You don’t need to change out of your pajamas to feel like a Super Saiyan. These slippers are emblazoned with the same kanji Goku wears on his gi in Dragon Ball Z: one for training under King Kai and one for training with Master Roshi. And with a soft sherpa lining, the footwear feels as good as it looks.

Buy it: Hot Topic

3. The Pokémon Cookbook; $15

Hop Topic

What do you eat after a long day of training and catching Pokémon? Any dish in The Pokémon Cookbook is a great option. This book features more than 35 recipes inspired by creatures from the Pokémon franchise, including Poké Ball sushi rolls and mashed Meowth potatoes.

Buy it: Hot Topic

4. Lisa Frank Activity Book; $5

Urban Outfitters

Millennials will never be too old for Lisa Frank, especially when the artist’s playful designs come in a relaxing activity book. Watercolor brings the rainbow characters in this collection to life. Just gather some painting supplies and put on a podcast for a relaxing, nostalgia-fueled afternoon.

Buy it: Urban Outfitters

5. Shoebox Tape Recorder with USB; $28

Amazon

The days of recording mix tapes don’t have to be over. This device looks and functions just like tape recorders from the pre-smartphone era. And with a USB port as well as a line-in jack and built-in mic, users can easily import their digital music collection onto retro cassette tapes.

Buy it: Amazon

6. Days of the Week Scrunchie Set; $12

Urban Outfitters

Millennials can be upset that a trend from their youth is old enough to be cool again, or they can embrace it. This scrunchie set is for anyone happy to see the return of the hair accessory. The soft knit ponytail holders come in a set of five—one for each day of the school (or work) week.

Buy it: Urban Outfitters

7. D&D Graphic T-shirt; $38-$48

80s Tees

The perfect gift for the Dungeon Master in your life, this graphic tee is modeled after the cover of the classic Dungeons & Dragons rule book. It’s available in sizes small through 3XL.

Buy it: 80s Tees

8. Chuck E. Cheese T-shirt; $36-$58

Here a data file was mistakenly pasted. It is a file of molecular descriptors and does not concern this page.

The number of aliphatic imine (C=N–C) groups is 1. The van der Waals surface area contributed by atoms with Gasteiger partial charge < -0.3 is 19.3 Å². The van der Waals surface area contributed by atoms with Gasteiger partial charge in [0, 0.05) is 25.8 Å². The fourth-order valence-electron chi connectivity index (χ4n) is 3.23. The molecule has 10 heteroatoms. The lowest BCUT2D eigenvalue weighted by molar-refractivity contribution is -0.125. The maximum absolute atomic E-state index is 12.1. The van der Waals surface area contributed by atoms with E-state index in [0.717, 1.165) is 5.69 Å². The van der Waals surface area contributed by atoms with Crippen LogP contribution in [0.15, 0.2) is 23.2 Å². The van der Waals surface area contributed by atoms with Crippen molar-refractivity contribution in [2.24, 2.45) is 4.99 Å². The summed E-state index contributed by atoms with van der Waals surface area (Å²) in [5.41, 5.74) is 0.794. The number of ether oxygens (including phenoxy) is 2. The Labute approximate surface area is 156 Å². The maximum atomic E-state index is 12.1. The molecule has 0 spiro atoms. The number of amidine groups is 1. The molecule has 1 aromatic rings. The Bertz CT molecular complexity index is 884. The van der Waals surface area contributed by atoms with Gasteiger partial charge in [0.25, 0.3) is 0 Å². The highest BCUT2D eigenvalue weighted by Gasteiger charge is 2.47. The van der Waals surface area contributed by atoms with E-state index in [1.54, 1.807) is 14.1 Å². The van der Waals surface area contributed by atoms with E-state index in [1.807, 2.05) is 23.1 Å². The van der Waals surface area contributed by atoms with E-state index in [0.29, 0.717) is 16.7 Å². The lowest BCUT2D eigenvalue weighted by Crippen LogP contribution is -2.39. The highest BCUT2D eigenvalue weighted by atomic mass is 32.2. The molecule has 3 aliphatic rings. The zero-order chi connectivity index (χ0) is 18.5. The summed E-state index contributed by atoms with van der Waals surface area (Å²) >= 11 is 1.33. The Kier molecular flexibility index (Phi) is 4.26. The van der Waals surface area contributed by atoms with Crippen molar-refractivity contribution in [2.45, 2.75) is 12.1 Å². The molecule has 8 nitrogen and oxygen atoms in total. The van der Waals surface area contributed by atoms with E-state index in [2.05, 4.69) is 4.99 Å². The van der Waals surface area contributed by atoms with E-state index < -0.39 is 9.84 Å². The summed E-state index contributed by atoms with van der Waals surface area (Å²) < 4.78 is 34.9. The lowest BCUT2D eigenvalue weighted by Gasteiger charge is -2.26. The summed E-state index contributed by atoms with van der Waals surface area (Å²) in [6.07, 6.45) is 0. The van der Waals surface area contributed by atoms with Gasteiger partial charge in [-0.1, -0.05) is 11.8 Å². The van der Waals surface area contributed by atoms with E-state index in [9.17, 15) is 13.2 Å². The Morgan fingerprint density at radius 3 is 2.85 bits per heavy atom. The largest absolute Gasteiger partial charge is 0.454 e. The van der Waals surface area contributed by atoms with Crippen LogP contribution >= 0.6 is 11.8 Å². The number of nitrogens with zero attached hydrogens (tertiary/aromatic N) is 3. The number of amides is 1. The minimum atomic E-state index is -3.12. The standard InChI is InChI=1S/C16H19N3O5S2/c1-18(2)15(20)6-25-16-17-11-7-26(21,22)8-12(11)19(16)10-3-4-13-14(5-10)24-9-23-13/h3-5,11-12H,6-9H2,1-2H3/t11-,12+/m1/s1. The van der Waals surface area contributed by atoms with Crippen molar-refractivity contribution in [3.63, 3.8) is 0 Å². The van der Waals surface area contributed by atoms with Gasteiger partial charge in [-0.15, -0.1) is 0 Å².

80s Tees

Few Millennials survived childhood without experiencing at least one birthday party at Chuck E. Cheese. This retro T-shirt sports the brand’s original name: Chuck E. Cheese’s Pizza Time Theatre. It may be the next-best gift for a Chuck E. Cheese fan behind a decommissioned animatronic.

Buy it: 80s Tees

9. The Nightmare Before Christmas Picnic Blanket Bag; $40

Shop Disney

Fans of Tim Burton’s The Nightmare Before Christmas will recognize the iconic scene on the front of this messenger bag. Unfold it and the bag becomes a blanket fit for a moonlit picnic among the pumpkins. The bottom side is waterproof and the top layer is made of soft fleece.

Buy it: Shop Disney

10. Toy Story Alien Socks; $15

Shop Disney

You don’t need to be skilled at the claw machine to take home a pair of these socks. Decorated with the aliens from Toy Story, they’re made from soft-knit fabric and are big enough to fit adult feet.

Buy it: Shop Disney

11. Goosebumps Board Game; $24

Amazon

Fans that read every book in R.L. Stine’s series growing up can now play the Goosebumps board game. In this game, based on the Goosebumps movie, players take on the role of their favorite monster from the series and race to the typewriter at the end of the trail of manuscripts.

Buy it: Amazon

12. Tamagotchi Mini; $19

Amazon

If you know someone who killed their Tamagotchi in the '90s, give them another chance to show off their digital pet-care skills. This Tamagotchi is a smaller, simplified version of the original game. It doubles as a keychain, so owners have no excuse to forget to feed their pet.

Buy it: Amazon

13. SNES Classic; $275

Amazon

The SNES Classic is much easier to find now than when it first came out, and it's still just as entertaining for retro video game fans. This mini console comes preloaded with 21 Nintendo games, including Super Mario Kart and Street Fighter II.

Buy it: Amazon

14. Planters Cheez Balls; $24

Amazon

Planters revived its Cheez Balls in 2018 after pulling them from shelves nearly a decade earlier. To Millennials unaware of that fact, this gift could be their dream come true. The throwback snack even comes in the classic canister fans remember.

Buy it: Amazon

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America’s Most Popular Horror Movie Villains, Mapped

FrontierBundles.com
FrontierBundles.com

No matter how you feel about scary movies, it's hard to avoid them around Halloween. This is the time of year when the faces of cinema's classic horror villains seem to pop up in every store window and television set you see. Depending on where you live, certain horror icons may be especially hard to ignore. Check out the map below to find out the most popular scary movie villain in your state.

To make the map, FrontierBundles.com chose 15 classic horror movie antagonists and looked at regional Google Trends data for each name from the past year. Frankenstein's Monster from 1931's Frankenstein dominates most of the country, with 11 states including Pennsylvania and Arizona searching for the character. Ghostface from 1996's Scream ranked second with eight states. Chucky from Child's Play (1988), the Xenomorph from the Alien franchise, and Norman Bates from Psycho (1960) also rank high on the list.

FrontierBundles.com

Not every Halloween term Americans are searching for is horror-related. Some of the more wholesome seasonal queries that appear in Google's data include candy, crafts, and maze. But for every Google user searching for family-friendly fall activities, there are plenty looking up horror movies and monsters as well. Here's what people are Googling in your state for Halloween.